The first issue concerns ownership. There is typically a divergence between the interests of shareholders and of depositors. Shareholders want profits to be maximized by taking on greater risk; depositors have an overriding preference for the safety of their deposits and hence for lower risk. At the same time, depositors have little say in the governance of banks whereas the shareholders" say is very pronounced. Within the shareholder group, the extent of control exercised by promoter shareholders too is an important determinant of the effectiveness of corporate governance. As some recent instances demonstrated, such excessive influence of promoters can turn the board into a mouthpiece of the promoter to the detriment of the interests of all other stakeholders.
Another way to look at the issue of ownership is in terms of public vs. private ownership. If banks are publicly owned, issues of conflict of interest between shareholders and depositors get mitigated. Public ownership of banks would also inspire confidence in the financial system. On the other hand, an important question is whether effective and autonomous corporate governance is compatible with public ownership of banks. The question arises because publicly owned banks render accountability to the government and to the democratic institutions. The government judges them on criteria quite different from those used by the market. How can we resolve this dilemma? Is it possible to stay with public ownership but still give near total autonomy to the boards? Is it, in particular, possible to cede the power to appoint the CEO to the board, but make the board accountable to the government and the shareholders for the performance of the bank?
Diversified ownership and 'fit and proper' status of shareholders are other important determinants of corporate governance. The Reserve Bank"s guidelines on ownership and governance in private sector banks, issued in February 2005, were aimed at ensuring that ownership and control of banks are well diversified. The Reserve Bank has been consistently following up with banks having concentrated ownership to ensure adherence to the prescribed limits in a time bound manner. Similarly, to ensure 'fit and proper" status of large shareholders, acknowledgement from Reserve Bank is mandatory for any acquisition of shares in private sector banks resulting in a shareholding of 5 per cent or more of the total paid up capital of the bank. Having said that, it must be acknowledged that evaluating 'fit and proper" is far from being a science; it involves a considerable amount of judgement. Moreover, 'fit and proper" is a one time exercise, not repeated unless new information comes in. These limitations need to be recognized.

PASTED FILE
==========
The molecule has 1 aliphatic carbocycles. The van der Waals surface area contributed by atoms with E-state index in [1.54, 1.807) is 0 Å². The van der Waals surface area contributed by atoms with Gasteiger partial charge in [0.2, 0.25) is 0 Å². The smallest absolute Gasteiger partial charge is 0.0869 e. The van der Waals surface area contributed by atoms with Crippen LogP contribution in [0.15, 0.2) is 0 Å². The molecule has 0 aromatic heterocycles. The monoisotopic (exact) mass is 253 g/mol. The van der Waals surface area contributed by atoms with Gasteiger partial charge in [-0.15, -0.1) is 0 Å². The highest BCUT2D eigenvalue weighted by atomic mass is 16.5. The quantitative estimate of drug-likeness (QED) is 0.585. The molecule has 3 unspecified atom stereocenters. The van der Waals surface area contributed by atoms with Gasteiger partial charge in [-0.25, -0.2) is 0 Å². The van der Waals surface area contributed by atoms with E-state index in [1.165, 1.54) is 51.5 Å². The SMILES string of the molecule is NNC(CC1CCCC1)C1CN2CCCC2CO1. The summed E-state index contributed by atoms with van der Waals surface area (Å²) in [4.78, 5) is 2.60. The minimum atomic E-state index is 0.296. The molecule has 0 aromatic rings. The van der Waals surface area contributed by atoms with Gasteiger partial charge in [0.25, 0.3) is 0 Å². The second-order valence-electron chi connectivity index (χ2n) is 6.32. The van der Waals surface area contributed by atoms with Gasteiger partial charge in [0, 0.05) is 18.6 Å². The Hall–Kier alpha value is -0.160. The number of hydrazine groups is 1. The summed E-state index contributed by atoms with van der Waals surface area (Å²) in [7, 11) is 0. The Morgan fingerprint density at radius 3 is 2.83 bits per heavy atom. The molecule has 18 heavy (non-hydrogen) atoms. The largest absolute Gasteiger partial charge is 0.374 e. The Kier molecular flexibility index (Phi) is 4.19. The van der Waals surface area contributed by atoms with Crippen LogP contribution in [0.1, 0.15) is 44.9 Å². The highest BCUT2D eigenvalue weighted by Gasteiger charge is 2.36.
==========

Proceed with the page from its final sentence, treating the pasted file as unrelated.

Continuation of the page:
Another issue in ownership of banks, one that we highlighted in our Discussion Paper on new bank licences, is whether corporates should be made eligible to promote banks. International experience in this regard is varied. There are persuasive arguments both for and against the proposal. The strongest point in favour is that corporates can bring in the capital as also business experience and managerial competence. By far the biggest apprehension is about self-dealing - that corporates will use the bank as a private pool of readily available funds.
There are, of course, both statutory and regulatory checks against self-dealing. For example, the Banking Regulation Act expressly prohibits banks from lending to directors on the board and to entities in which they are interested. Regulations also prohibit lending to relatives of directors without the prior approval or knowledge of the board. Directors, who are directly or indirectly interested in any loan proposal, are required to disclose such interest and to refrain from participating in the discussion on the proposal.
As much as these prescriptions are extensive, there are still gaps. For instance, if a corporate has an interest in a bank as a promoter or a shareholder, but has no position on the board, then there is no prohibition on the bank lending to the corporate. This opens up opportunities for self-dealing. Another apprehension that was raised during the public debate on the Discussion Paper was that it is not easy for supervisors to prevent or detect self-dealing because banks can hide related party lending behind complex company structures or through lending to suppliers of the promoters and their group companies. As we contemplate allowing corporates to promote banks, there is need for changes in statutes and regulations to address these concerns.